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Feb, 1999. - CQ

Trial Consulting: The Game Isn't Over Until You Win!

by Marshall L Hennington, Ph.D.

In the past, many attorneys have regarded trial consultants as a luxury service. The popularity of trial consultants did not really begin until the early 1970s when defendants such as anti-war activist Phillip Berrigan feared they would be denied a sympathetic jury and turned to social scientists for help. Soon corporations hired consultants in high-stakes cases, including MCI Communications Corporation's anti-trust suit against AT&T.
     In today's litigious environment, it is becoming increasingly important to make certain a case presentation is as effective as it can be. Information is power, and the stakes for a trial may increase or decrease depending on how thoroughly prepared the litigation team is to trade punches with the other side. How does hiring a trial consultant help? In the words of one litigator, "You do it because you are afraid not to."
     Over the past two decades, trial consulting has evolved into common usage. Attorneys are reluctant to enter a trial without one. It was only after the O.J. Simpson trial that not only the legal community but also the entire American public began to realize that attorneys couldn't simply rely on instinct to select advantageous jurors.
     At one time, it was the norm to go with a "hunch'" in selecting jurors. Now the standard involves the use of scientific research by trial consultants utilizing mass marketing, polling, focus groups, demographic indicators, voir dire questionnaires, and juror profiles to carefully screen potential jurors prior to the actual selection process. Consultants often help attorneys gain valuable insights into what juries will find convincing, as well as how clients will be perceived, which often affects a decision of whether to settle or try a case. One attorney who had once considered trial consulting as ''witchcraft" now calls it "essential."

Not All Agree
     However, some legal scholars and litigators have condemned trial consultants for "rigging the game." They argue that juries are supposed to be representative of the community, not handpicked for pliability. Courts occasionally remind lawyers that their mission in jury selection is to find people who can be fair and impartial. This emphasis often makes some lawyers laugh because in their view the whole trial process is one of manipulation, with attorneys attempting to defeat each-other.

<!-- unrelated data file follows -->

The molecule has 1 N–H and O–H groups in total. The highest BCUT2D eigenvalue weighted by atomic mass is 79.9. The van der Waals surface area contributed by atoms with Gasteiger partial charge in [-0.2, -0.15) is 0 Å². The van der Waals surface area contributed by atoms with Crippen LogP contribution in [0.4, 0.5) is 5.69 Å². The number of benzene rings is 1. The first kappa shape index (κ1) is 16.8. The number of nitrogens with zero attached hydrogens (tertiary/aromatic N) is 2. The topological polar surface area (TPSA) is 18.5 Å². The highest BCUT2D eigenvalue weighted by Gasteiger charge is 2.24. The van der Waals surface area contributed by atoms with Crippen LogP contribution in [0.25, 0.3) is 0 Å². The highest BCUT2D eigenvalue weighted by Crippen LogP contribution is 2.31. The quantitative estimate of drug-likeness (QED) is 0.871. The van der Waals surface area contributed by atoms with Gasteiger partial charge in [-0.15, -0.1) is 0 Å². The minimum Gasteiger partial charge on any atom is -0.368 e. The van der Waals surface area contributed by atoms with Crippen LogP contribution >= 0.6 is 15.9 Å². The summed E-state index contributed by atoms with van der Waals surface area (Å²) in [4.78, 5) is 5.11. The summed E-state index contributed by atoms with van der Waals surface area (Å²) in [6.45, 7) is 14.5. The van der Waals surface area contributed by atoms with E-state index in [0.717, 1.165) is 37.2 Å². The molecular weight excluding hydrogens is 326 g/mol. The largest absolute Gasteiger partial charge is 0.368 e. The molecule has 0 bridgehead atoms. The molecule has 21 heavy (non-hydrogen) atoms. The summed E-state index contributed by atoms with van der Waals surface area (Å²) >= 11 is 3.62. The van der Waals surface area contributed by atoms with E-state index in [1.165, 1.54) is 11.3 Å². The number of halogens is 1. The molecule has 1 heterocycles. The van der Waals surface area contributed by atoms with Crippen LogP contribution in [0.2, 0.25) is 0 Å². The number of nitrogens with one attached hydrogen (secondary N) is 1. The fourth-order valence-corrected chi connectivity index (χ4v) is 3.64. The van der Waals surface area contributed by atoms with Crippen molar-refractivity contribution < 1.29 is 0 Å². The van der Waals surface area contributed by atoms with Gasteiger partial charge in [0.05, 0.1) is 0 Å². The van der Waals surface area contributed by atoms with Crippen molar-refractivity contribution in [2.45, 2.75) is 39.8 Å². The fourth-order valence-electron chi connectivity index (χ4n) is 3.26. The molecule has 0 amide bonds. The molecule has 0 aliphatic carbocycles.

Los Angeles civil rights attorney Leo Terrell commented to the Washington Post on September 26, 1994, that "If we are to assume that a case is decided solely on the evidence presented, then we are living in a theoretical world. It's the way you dress. It's what you look like. It's your racial composition. It's how you present the evidence. People get caught up in all the wrong factors. You have to acknowledge that these factors exist."
     Even though a potentially favorable jury panel has been selected, the ability to mold jurors is limited. Trial consultants tend to be most effective in advising lawyers how to influence jurors after they have been selected. Researchers have found that evidence presentation and the opening and closing statements usually are more important than jury compositions; thus, it is also incumbent upon the trial consultant to advise lawyers how to make the most of these. Jury selection is only five percent of the equation.
     Finely packaging a case presentation, preparing demonstrative exhibits for trial, informing attorneys about which evidence to stress to effectively sway jurors, even advising attorneys about how large an award to ask for in a civil case have been utilized by trial consultants. Like football, jury verdicts can be a "game of inches." Having an arsenal of information at one's fingertips is the best defense against the unexpected suddenly occurring and watching your trial presentation unravel. In essence, the best defense to an adverse situation in a trial is a good offense using a consultant.